I’ve received these from Twitter, Gmail, and PayPal as well. Some of them look pretty authentic at first glance, but they usually copy/paste the real company logo or use one that’s similar but for a few minor details. The same goes for URLs and names.
Sometimes, the information in the email subject line, sender field, or body of the email is a blue embedded link. Mousing over it may reveal the true identity of the sender. Don’t respond to such emails or click any links.
5 Ways to Mitigate Email Spoofing
In addition to using a secure email service that has high-level encryption, built-in spam filters and a range of email security tools, there are several ways you can protect your email account and contacts using tools, security protocols, and a little bit of legwork.
- Establish a formal policy for email security; work with a security consultant to create it, if need be.
- Create a security awareness training course and make sure that all current employees and new hires know your email policies.
- Create a Sender Policy Framework (SPF) that includes domain discovery, email services discovery, and validation.
- Adopt a Domain-based Message Authentication, Reporting & Conformance (DMARC) mechanism. This can prevent spoofing of transit-/SMTP-level 5321.MailFrom (sender data) and content- MIME-level 5322.From (headers). You can validate your protocol or setup by sending some test emails to see how it performs. The testing code should look similar to this: “Authentication-Results: spf=pass (sender IP is 188.8.131.52) smtp.mailfrom=example.astrix.co.uk; astrix.co.uk; dkim=pass (signature was verified) header.d=example.astrix.co.uk;astrix.co.uk; dmarc=pass action=none header.from=example.astrix.co.uk;compauth=pass reason=100”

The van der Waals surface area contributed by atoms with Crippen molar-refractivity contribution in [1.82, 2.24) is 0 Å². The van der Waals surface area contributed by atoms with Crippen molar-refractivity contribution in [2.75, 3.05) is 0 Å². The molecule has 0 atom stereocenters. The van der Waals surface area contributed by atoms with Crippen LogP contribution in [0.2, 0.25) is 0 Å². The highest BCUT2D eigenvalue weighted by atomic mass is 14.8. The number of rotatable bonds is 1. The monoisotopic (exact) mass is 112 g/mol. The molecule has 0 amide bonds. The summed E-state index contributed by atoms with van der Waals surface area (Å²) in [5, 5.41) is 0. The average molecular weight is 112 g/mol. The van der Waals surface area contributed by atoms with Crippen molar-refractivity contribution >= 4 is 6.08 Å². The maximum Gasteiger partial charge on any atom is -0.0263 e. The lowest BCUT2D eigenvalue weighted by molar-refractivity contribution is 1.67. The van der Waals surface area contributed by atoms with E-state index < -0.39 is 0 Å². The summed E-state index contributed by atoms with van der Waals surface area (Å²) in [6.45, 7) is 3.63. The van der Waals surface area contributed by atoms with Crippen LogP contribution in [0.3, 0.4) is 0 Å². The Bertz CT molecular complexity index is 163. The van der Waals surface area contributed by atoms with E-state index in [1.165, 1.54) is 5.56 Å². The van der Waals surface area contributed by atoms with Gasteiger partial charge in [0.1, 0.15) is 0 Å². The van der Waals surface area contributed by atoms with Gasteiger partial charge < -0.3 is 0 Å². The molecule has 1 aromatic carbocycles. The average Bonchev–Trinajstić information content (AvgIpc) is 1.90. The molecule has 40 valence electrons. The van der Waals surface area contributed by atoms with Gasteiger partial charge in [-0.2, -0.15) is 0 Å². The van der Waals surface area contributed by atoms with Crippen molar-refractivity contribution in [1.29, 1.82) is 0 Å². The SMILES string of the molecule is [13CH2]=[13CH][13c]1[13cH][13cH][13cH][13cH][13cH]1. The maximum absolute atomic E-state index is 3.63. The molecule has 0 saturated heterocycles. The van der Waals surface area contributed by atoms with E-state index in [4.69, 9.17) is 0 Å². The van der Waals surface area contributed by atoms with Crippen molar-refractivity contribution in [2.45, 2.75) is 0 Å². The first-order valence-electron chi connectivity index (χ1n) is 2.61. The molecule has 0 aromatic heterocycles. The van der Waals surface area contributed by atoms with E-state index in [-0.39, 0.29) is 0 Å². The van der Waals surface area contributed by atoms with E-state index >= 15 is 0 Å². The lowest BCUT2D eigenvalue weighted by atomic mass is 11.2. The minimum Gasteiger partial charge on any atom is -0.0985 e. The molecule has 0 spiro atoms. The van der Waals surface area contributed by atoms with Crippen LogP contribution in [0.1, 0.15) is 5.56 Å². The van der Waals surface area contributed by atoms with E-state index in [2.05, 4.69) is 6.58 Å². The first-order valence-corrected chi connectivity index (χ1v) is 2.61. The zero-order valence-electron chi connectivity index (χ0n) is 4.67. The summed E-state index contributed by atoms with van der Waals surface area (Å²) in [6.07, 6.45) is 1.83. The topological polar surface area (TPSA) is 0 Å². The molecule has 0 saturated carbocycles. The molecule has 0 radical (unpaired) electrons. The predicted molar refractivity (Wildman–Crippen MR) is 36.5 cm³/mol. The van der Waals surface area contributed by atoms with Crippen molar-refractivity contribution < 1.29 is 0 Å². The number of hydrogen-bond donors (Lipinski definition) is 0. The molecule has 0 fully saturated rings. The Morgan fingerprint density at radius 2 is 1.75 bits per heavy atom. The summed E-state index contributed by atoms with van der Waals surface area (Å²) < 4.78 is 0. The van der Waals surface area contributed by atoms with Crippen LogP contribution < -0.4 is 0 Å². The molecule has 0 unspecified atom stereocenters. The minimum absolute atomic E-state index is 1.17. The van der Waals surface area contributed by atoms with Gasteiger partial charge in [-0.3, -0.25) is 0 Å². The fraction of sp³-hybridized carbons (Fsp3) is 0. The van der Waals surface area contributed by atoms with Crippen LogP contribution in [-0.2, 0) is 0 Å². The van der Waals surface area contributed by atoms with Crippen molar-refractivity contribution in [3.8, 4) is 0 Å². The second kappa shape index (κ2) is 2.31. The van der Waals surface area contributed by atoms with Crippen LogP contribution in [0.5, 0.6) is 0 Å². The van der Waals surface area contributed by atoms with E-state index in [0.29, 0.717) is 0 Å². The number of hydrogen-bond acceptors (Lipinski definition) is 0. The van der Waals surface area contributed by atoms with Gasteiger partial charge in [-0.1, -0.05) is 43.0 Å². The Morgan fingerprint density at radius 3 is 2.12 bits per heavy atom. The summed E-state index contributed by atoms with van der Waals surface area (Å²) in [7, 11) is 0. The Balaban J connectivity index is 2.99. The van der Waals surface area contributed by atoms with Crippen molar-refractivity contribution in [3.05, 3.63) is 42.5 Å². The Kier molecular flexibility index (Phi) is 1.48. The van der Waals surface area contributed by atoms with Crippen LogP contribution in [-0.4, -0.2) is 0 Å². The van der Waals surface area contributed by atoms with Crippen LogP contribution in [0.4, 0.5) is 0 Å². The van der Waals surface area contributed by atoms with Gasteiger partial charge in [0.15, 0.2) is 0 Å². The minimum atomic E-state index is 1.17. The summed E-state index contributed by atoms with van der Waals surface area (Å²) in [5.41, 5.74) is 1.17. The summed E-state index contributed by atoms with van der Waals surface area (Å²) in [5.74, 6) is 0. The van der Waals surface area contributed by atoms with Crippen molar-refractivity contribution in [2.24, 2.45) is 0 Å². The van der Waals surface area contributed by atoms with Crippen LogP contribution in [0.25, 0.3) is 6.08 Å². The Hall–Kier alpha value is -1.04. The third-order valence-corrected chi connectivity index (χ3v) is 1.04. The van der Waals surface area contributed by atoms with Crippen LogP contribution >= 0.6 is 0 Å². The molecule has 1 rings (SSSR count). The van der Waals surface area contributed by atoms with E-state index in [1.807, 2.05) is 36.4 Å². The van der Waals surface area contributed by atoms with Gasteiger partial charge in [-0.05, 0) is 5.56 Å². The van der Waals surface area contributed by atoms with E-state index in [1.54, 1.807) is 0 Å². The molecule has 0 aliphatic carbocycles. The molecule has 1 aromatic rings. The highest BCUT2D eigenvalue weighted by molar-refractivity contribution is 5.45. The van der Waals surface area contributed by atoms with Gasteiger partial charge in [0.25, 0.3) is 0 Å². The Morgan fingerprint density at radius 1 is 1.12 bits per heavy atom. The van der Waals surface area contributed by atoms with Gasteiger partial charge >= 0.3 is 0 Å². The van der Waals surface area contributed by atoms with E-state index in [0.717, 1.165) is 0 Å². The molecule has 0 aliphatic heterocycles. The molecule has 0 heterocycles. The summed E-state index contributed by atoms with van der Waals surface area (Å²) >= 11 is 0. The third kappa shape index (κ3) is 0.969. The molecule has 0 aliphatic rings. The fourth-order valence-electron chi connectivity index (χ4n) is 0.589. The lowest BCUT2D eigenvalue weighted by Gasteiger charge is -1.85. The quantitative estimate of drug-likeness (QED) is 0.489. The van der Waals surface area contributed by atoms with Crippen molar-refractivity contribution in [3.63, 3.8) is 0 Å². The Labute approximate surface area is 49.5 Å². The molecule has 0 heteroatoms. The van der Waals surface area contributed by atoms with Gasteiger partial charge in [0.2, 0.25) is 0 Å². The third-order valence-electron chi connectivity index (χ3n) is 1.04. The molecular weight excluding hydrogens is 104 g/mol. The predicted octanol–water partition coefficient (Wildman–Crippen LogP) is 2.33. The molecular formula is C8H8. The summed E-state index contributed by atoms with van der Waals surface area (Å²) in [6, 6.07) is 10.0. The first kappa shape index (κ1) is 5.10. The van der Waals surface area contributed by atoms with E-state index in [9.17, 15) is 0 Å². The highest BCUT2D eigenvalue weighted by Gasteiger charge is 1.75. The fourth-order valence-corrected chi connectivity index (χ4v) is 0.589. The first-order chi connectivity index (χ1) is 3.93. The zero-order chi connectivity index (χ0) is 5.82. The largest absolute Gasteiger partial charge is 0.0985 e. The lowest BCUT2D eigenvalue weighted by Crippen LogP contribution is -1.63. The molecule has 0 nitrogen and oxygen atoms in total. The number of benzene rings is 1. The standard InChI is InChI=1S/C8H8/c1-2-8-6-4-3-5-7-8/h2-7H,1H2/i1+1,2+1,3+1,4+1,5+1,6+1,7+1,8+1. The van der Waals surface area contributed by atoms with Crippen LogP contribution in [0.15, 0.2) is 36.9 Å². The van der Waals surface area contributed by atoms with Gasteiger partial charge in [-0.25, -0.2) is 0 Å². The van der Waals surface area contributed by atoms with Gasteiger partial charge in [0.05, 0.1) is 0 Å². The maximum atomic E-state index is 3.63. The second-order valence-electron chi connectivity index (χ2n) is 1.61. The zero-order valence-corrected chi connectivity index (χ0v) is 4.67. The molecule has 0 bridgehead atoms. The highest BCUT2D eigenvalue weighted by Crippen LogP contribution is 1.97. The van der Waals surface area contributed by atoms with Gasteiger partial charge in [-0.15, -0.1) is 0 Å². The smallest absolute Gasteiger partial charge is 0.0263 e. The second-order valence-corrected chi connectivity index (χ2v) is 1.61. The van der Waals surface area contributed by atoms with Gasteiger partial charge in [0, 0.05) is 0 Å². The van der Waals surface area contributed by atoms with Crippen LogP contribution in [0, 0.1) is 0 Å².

- Create and analyze forensics reporting based on your DMARC protocol and consistent monitoring. This tool makes it easy to accurately inspect DomainKeys Identified Mail (DKIM) records and validate them. Protection also begins with how you handle your own email security. Modeling compliance and implementing best practices will allow you to lead your team by example. Create strong email passwords and safeguard them. The current industry standard is a combination of 12 characters/letters/numbers rather than the previous eight. Make sure not to use us words, phrases, or names that would be easy for a social engineer to guess or reverse engineer, like your pet’s name or your favorite song.
Email is still one of the most effective ways to market your business and engage with your customer base. Using email security best practices will help keep you messages flowing to those who need them. In addition to preventive measures you can take, most reputable email services provide the means for reporting suspected spam or phishing attempts. It’s worth the effort to secure your email address and retain your good domain name.
If you want to secure your email now you can try out SpamExperts solution offered by Openprovider. With SpamExperts your incoming mails will be safe and you can also add an extra layer of security by enabling sender checks via SFP, DKIM and DMARC in the configuration of your incoming filter (Incoming – Protection settings -> Filter settings).